Imagine a feature article, in one of America’s largest and most influential newspapers, about cigarette smoking, but without a single mention of lung cancer. Impossible? Yet the article about finasteride (“My So-Bald Life...) is absent of any reference to post-finasteride syndrome (PFS).
The article reports in near-glowing terms on a crop of telemed startups that allow millennial males to obtain the prescription medication with ease via mobile phones. Meanwhile, we get an average of 45 new PFS patients a month banging on our digital door from across the globe...
DHT is the culprit behind hereditary hair loss in both men and women, although men have a whole lot more of the stuff. And so by interfering with the production of DHT, pharmacists discovered they could halt baldness in men, and in some cases actually regrow it, which is how finasteride came about.
If the millions of men who used Propecia became impotent, we'd have a serious crisis on our hands. But until stronger evidence is in, it's important to remember that stress can accelerate hair loss. So, worrying too much about this small report may just make things worse.
Drugs designed to treat baldness and an enlarged prostate may have long-lasting effects on men’s reproductive health, but more research will be needed.
Finasteride can also be used as a treatment for female pattern hair loss, hirsutism (excessive hair growth in women), and polycystic ovarian syndrome. However, these are all off-label applications for this drug. (1) Finasteride is currently only FDA-approved for men..
Propecia is actually the same drug, albeit in a different dosage, as Merck's Proscar, a treatment for enlarged prostate glands. Although proved to be safe, Proscar was criticized last summer in a respected clinical study whose lead researcher likened it to "an expensive placebo" for most patients.
There are no predictive factors for the risk of development of PFS. Nevertheless, it has been suggested that a patient history of preexisting mental health disorder, particularly depression, may put patients at an increased risk.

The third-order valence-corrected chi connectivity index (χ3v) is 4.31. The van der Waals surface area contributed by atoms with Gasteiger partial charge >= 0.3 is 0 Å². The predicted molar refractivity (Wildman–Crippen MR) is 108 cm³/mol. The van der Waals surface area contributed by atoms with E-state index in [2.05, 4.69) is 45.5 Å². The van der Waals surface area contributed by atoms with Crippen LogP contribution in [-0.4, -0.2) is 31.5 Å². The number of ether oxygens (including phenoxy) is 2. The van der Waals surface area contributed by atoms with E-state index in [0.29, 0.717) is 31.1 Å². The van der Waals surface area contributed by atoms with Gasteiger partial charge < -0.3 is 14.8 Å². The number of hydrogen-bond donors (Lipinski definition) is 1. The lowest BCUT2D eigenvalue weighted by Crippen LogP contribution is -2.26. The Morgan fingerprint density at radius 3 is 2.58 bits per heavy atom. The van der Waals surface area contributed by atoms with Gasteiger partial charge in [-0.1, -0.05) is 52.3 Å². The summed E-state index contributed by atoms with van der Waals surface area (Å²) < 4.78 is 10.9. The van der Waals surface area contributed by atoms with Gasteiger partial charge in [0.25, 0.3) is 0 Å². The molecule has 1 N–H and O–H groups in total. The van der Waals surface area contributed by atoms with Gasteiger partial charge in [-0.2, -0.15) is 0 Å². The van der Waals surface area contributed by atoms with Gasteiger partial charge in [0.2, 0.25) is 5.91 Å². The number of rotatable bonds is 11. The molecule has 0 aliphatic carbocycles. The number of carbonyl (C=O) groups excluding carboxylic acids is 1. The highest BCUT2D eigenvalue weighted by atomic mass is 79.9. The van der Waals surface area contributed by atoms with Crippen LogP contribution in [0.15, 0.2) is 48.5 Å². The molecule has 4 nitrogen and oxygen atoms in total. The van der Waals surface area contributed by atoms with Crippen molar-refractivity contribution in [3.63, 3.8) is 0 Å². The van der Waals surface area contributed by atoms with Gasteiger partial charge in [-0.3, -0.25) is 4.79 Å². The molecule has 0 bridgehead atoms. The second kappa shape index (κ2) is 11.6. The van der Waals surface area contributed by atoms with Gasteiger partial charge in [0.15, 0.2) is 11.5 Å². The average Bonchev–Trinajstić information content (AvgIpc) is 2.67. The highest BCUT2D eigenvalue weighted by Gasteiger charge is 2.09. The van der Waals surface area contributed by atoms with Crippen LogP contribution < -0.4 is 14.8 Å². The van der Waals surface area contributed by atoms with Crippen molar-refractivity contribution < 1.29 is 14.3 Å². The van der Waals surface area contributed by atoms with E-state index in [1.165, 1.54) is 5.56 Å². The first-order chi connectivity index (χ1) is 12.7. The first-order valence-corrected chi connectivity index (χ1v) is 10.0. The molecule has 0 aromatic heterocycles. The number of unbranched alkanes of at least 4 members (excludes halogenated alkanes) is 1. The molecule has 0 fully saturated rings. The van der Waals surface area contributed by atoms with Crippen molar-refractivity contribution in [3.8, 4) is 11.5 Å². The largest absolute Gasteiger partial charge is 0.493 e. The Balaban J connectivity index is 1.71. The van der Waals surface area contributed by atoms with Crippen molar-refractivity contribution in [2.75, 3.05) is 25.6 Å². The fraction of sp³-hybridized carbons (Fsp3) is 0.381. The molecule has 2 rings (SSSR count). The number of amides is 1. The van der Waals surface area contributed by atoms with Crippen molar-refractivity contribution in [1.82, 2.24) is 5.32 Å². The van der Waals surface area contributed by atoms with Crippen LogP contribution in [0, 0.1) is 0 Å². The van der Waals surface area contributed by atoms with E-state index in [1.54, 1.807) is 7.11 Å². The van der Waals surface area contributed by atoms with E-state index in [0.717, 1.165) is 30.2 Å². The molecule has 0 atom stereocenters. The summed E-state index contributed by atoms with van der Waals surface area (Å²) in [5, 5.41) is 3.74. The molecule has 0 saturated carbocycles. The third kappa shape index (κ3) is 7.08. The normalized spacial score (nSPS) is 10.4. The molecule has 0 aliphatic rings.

The benefits are clear: men who start taking daily finasteride at the first signs of hair loss will not go bald. Plus there are no interactions with other drugs.
But there is a small risk of sexual side effects such as such as erectile dysfunction, ejaculatory problems and reduced libido, which require careful management by an experienced doctor.
An added bonus is that finasteride reduces a man’s future chance of developing of prostate cancer.
Is the wave of new companies selling products for hair loss providing a much-needed service – or simply cashing in on men’s insecurities?
Even those who suffer from what patients have deemed "post-finasteride syndrome" admit that the vast majority of men take the drug without incident. Plenty of doctors consider it to be safe enough to prescribe.
The drug is better at stopping hair loss than at bringing back what’s already gone.
But there’s one drug in Trump’s reported regimen that I would never touch — a medication to prevent premature baldness called Propecia. Never mind that my hair is thinning faster than the South American rain forest. You still couldn’t pay me to take Propecia. Here’s why...
An ever-growing number of these patients inform us that they were prescribed finasteride, virtually, by Hims, Keeps or Roman. And virtually without warning of PFS.
The Post-Finasteride Syndrome Foundation’s primary mission is to facilitate research on the characterization, underlying biologic mechanisms, and potential treatments of post-finasteride syndrome (PFS). Other goals include generating public awareness of PFS, and providing support for patients suffering from the condition.